In February 2012, I wrote a blog post that indicted the Dow Jones Industrial Average for including Cisco in 2009 instead of Apple. At the time, Apple had just crossed $500 per share, and that simple decision had cost the US the psychology of an index hitting new highs.
I was driving home on Sunday, listening to the radio, and it occurred to me how different the financial news would be if Apple ($AAPL) was in the Dow Jones Industrial Average (^DJI).
Of course, being who I am, I went home and built a spreadsheet to recalculate what would have happened if Dow Jones had decided to add Apple to the index instead of Cisco back in 2009. Imagine my surprise to see that the Dow be over 2000 points higher.
Update: AAPL at $700
With the launch of the iPhone 5, we find ourselves roughly 7 months later. For fun, I re-ran the spreadsheet that calculated what the DJIA would be at if they had added AAPL to the index in 2009 instead of CSCO. (To date, I’ve never seen an explanation on why Cisco was selected to represent computer hardware instead of Apple.)
Result: Dow 16,600
As of September 17, 2012, AAPL closed at 699.781/share. As it turns out, if Dow Jones had added Apple instead of Cisco in 2009, the index would now be at 16,617.82. Hard to think that hitting all new highs wouldn’t be material for market psychology and the election.
Anyone up for Dow 20,000?
3 thoughts on “Apple & Dow 15000: Update”
I’m sure hedge fund managers are happy, being judged against an index that isn’t as high as it could have been. I’m sure they are laughing all the way to the bank on the 20 side of their 2 & 20 after watching their apple shares go through the roof.
The point of the DOW Industrial average is not to reach as high as it can, but to provide a meaningful representation of the state of American companies.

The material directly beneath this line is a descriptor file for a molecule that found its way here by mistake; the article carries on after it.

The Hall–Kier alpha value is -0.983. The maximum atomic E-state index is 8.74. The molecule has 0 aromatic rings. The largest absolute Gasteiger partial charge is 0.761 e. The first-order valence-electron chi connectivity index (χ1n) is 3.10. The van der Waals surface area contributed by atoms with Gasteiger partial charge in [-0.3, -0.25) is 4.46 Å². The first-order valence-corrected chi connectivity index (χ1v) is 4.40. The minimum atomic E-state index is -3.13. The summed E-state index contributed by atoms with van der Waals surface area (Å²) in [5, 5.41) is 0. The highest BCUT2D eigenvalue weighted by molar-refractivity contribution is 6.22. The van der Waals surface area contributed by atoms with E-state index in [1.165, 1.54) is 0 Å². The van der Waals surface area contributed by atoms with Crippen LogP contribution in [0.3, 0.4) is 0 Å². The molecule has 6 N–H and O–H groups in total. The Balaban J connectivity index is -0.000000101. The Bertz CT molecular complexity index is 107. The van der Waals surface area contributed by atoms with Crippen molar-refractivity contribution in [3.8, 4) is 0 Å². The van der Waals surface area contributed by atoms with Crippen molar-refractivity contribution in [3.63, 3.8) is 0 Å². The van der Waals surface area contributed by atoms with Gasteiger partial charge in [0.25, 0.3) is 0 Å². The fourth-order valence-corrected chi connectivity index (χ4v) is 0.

Apple is a lone ranger breaking every possible revenue and profit record. CSCO is showing steady growth, while restructuring and improving operational efficiency. I would argue this is a much better stable representation of the situation of the American economy.
Including AAPL instead of CSCO would distort positively the projected image of the economy, while reality would be much more moderate. It would be flashy, it would be news bait, but it would serve little purpose.
Pablo, I cover that point adequately in my original post. I’m not advocating some sort of crazy “what if the Dow added Apple in 1999” kind of thinking. It’s unclear what the real goal of the DJIA is at this point, since it’s truly a mathematically meaningless index. However, in 2009, they chose to change the index, and chose to add Cisco. At that time, it was already clear that the index was over-weighted in technology names that serve the enterprise, and under-weighted in names that serve the consumer.
Apple is the largest technology company in the world by market capitalization, revenue and profit. By not including Apple, it’s highly unlikely that the Dow is accurately reflecting the state of American companies. Your comment reflects the typical comments of the Dow, but lacks any quantitative justification. Let me know if you actually have any data to support the idea that the Dow has better represented the “state of American companies” since 2009 than it would have with Apple.
(BTW You might have wanted to disclose up front that you are an employee of Cisco.)
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